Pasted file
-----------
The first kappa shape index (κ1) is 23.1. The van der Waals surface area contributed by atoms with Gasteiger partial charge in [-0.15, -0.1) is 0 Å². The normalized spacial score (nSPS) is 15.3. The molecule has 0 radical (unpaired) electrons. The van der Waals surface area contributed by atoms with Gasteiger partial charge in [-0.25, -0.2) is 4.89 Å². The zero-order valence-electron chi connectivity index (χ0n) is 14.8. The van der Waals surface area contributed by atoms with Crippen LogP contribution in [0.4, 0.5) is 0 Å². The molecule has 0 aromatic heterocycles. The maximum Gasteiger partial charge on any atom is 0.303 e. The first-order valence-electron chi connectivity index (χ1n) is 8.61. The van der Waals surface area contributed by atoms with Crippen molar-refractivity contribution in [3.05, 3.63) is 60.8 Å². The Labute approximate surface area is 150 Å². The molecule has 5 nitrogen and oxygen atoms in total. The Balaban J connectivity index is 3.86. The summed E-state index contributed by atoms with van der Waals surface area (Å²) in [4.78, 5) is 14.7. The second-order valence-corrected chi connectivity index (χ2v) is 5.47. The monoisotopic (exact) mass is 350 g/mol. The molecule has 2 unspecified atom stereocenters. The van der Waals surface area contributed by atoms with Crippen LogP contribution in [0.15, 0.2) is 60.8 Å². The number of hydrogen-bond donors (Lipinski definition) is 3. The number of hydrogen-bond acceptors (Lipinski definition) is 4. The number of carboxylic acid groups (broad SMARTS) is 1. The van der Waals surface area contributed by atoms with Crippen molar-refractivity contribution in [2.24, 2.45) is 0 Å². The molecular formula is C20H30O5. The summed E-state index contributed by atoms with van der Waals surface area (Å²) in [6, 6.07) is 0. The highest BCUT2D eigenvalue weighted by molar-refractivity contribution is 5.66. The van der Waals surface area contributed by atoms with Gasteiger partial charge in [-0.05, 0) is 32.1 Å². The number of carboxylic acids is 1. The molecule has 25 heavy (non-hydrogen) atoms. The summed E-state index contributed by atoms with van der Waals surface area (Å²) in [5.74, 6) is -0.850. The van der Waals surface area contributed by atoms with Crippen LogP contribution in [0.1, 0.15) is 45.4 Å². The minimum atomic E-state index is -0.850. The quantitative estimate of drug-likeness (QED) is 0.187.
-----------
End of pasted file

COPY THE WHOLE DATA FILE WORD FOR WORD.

The first kappa shape index (κ1) is 23.1. The van der Waals surface area contributed by atoms with Gasteiger partial charge in [-0.15, -0.1) is 0 Å². The normalized spacial score (nSPS) is 15.3. The molecule has 0 radical (unpaired) electrons. The van der Waals surface area contributed by atoms with Gasteiger partial charge in [-0.25, -0.2) is 4.89 Å². The zero-order valence-electron chi connectivity index (χ0n) is 14.8. The van der Waals surface area contributed by atoms with Crippen LogP contribution in [0.4, 0.5) is 0 Å². The molecule has 0 aromatic heterocycles. The maximum Gasteiger partial charge on any atom is 0.303 e. The first-order valence-electron chi connectivity index (χ1n) is 8.61. The van der Waals surface area contributed by atoms with Crippen molar-refractivity contribution in [3.05, 3.63) is 60.8 Å². The Labute approximate surface area is 150 Å². The molecule has 5 nitrogen and oxygen atoms in total. The Balaban J connectivity index is 3.86. The summed E-state index contributed by atoms with van der Waals surface area (Å²) in [4.78, 5) is 14.7. The second-order valence-corrected chi connectivity index (χ2v) is 5.47. The monoisotopic (exact) mass is 350 g/mol. The molecule has 2 unspecified atom stereocenters. The van der Waals surface area contributed by atoms with Crippen LogP contribution in [0.15, 0.2) is 60.8 Å². The number of hydrogen-bond donors (Lipinski definition) is 3. The number of hydrogen-bond acceptors (Lipinski definition) is 4. The number of carboxylic acid groups (broad SMARTS) is 1. The van der Waals surface area contributed by atoms with Crippen molar-refractivity contribution in [2.24, 2.45) is 0 Å². The molecular formula is C20H30O5. The summed E-state index contributed by atoms with van der Waals surface area (Å²) in [6, 6.07) is 0. The highest BCUT2D eigenvalue weighted by molar-refractivity contribution is 5.66. The van der Waals surface area contributed by atoms with Gasteiger partial charge in [-0.05, 0) is 32.1 Å². The number of carboxylic acids is 1. The molecule has 25 heavy (non-hydrogen) atoms. The summed E-state index contributed by atoms with van der Waals surface area (Å²) in [5.74, 6) is -0.850. The van der Waals surface area contributed by atoms with Crippen LogP contribution in [0.1, 0.15) is 45.4 Å². The minimum atomic E-state index is -0.850. The quantitative estimate of drug-likeness (QED) is 0.187.